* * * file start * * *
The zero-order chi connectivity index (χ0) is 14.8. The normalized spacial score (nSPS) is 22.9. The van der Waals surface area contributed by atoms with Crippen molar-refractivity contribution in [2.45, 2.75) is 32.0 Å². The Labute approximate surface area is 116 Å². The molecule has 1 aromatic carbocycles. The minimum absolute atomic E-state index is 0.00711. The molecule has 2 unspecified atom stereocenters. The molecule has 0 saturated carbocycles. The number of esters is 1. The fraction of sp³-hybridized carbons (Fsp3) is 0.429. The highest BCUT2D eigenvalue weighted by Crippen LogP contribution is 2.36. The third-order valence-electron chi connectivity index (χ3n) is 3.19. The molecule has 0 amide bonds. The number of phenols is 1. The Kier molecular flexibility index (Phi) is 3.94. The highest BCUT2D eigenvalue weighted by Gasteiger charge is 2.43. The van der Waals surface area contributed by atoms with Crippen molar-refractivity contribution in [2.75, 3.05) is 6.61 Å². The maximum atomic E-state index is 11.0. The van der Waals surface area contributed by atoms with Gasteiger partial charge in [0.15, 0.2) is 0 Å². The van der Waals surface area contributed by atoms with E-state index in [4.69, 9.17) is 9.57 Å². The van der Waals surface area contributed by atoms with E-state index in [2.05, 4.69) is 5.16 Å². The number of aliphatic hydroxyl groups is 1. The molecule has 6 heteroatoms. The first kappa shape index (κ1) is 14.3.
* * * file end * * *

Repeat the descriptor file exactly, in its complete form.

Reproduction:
The zero-order chi connectivity index (χ0) is 14.8. The normalized spacial score (nSPS) is 22.9. The van der Waals surface area contributed by atoms with Crippen molar-refractivity contribution in [2.45, 2.75) is 32.0 Å². The Labute approximate surface area is 116 Å². The molecule has 1 aromatic carbocycles. The minimum absolute atomic E-state index is 0.00711. The molecule has 2 unspecified atom stereocenters. The molecule has 0 saturated carbocycles. The number of esters is 1. The fraction of sp³-hybridized carbons (Fsp3) is 0.429. The highest BCUT2D eigenvalue weighted by Crippen LogP contribution is 2.36. The third-order valence-electron chi connectivity index (χ3n) is 3.19. The molecule has 0 amide bonds. The number of phenols is 1. The Kier molecular flexibility index (Phi) is 3.94. The highest BCUT2D eigenvalue weighted by Gasteiger charge is 2.43. The van der Waals surface area contributed by atoms with Crippen molar-refractivity contribution in [2.75, 3.05) is 6.61 Å². The maximum atomic E-state index is 11.0. The van der Waals surface area contributed by atoms with Gasteiger partial charge in [0.15, 0.2) is 0 Å². The van der Waals surface area contributed by atoms with E-state index in [4.69, 9.17) is 9.57 Å². The van der Waals surface area contributed by atoms with E-state index in [2.05, 4.69) is 5.16 Å². The number of aliphatic hydroxyl groups is 1. The molecule has 6 heteroatoms. The first kappa shape index (κ1) is 14.3.